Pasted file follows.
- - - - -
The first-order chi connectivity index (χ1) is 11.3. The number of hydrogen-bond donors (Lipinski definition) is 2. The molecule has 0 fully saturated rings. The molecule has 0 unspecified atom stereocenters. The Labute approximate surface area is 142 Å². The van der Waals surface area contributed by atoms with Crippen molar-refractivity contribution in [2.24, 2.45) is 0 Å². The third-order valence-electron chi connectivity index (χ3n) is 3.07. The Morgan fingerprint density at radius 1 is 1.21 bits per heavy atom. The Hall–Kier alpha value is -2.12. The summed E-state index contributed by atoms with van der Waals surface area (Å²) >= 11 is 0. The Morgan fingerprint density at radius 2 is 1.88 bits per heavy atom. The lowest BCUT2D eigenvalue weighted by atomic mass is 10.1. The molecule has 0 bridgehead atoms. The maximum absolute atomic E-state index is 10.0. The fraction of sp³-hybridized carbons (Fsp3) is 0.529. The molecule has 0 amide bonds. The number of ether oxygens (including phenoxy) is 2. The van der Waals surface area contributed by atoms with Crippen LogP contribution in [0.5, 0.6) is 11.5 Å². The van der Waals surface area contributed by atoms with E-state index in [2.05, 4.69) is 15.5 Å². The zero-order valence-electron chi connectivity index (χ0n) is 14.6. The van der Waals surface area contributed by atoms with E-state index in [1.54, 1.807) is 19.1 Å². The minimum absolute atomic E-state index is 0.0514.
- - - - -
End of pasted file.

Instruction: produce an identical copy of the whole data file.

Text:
The first-order chi connectivity index (χ1) is 11.3. The number of hydrogen-bond donors (Lipinski definition) is 2. The molecule has 0 fully saturated rings. The molecule has 0 unspecified atom stereocenters. The Labute approximate surface area is 142 Å². The van der Waals surface area contributed by atoms with Crippen molar-refractivity contribution in [2.24, 2.45) is 0 Å². The third-order valence-electron chi connectivity index (χ3n) is 3.07. The Morgan fingerprint density at radius 1 is 1.21 bits per heavy atom. The Hall–Kier alpha value is -2.12. The summed E-state index contributed by atoms with van der Waals surface area (Å²) >= 11 is 0. The Morgan fingerprint density at radius 2 is 1.88 bits per heavy atom. The lowest BCUT2D eigenvalue weighted by atomic mass is 10.1. The molecule has 0 bridgehead atoms. The maximum absolute atomic E-state index is 10.0. The fraction of sp³-hybridized carbons (Fsp3) is 0.529. The molecule has 0 amide bonds. The number of ether oxygens (including phenoxy) is 2. The van der Waals surface area contributed by atoms with Crippen LogP contribution in [0.5, 0.6) is 11.5 Å². The van der Waals surface area contributed by atoms with E-state index in [2.05, 4.69) is 15.5 Å². The zero-order valence-electron chi connectivity index (χ0n) is 14.6. The van der Waals surface area contributed by atoms with E-state index in [1.54, 1.807) is 19.1 Å². The minimum absolute atomic E-state index is 0.0514.